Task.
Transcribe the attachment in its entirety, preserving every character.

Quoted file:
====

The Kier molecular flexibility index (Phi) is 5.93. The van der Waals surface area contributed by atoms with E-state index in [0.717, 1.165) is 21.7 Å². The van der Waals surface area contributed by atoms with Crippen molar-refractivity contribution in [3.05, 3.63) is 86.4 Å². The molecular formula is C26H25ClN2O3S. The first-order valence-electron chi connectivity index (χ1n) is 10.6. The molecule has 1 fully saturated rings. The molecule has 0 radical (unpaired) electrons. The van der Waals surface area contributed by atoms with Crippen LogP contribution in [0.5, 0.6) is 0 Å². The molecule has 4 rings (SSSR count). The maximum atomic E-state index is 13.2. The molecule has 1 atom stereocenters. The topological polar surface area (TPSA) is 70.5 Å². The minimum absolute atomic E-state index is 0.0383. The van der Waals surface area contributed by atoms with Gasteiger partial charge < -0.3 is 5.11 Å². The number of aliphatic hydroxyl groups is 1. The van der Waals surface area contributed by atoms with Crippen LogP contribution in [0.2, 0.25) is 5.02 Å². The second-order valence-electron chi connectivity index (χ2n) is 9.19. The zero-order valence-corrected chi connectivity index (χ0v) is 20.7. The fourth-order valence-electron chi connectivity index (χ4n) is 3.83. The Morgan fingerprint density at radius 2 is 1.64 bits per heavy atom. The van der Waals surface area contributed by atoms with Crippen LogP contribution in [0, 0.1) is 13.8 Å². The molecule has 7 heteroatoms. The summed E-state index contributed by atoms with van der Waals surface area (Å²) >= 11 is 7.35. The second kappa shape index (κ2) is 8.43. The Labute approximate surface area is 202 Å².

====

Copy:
The Kier molecular flexibility index (Phi) is 5.93. The van der Waals surface area contributed by atoms with E-state index in [0.717, 1.165) is 21.7 Å². The van der Waals surface area contributed by atoms with Crippen molar-refractivity contribution in [3.05, 3.63) is 86.4 Å². The molecular formula is C26H25ClN2O3S. The first-order valence-electron chi connectivity index (χ1n) is 10.6. The molecule has 1 fully saturated rings. The molecule has 0 radical (unpaired) electrons. The van der Waals surface area contributed by atoms with Crippen LogP contribution in [0.5, 0.6) is 0 Å². The molecule has 4 rings (SSSR count). The maximum atomic E-state index is 13.2. The molecule has 1 atom stereocenters. The topological polar surface area (TPSA) is 70.5 Å². The minimum absolute atomic E-state index is 0.0383. The van der Waals surface area contributed by atoms with Gasteiger partial charge < -0.3 is 5.11 Å². The number of aliphatic hydroxyl groups is 1. The van der Waals surface area contributed by atoms with Crippen LogP contribution in [0.2, 0.25) is 5.02 Å². The second-order valence-electron chi connectivity index (χ2n) is 9.19. The zero-order valence-corrected chi connectivity index (χ0v) is 20.7. The fourth-order valence-electron chi connectivity index (χ4n) is 3.83. The Morgan fingerprint density at radius 2 is 1.64 bits per heavy atom. The van der Waals surface area contributed by atoms with Crippen LogP contribution in [0, 0.1) is 13.8 Å². The molecule has 7 heteroatoms. The summed E-state index contributed by atoms with van der Waals surface area (Å²) >= 11 is 7.35. The second kappa shape index (κ2) is 8.43. The Labute approximate surface area is 202 Å².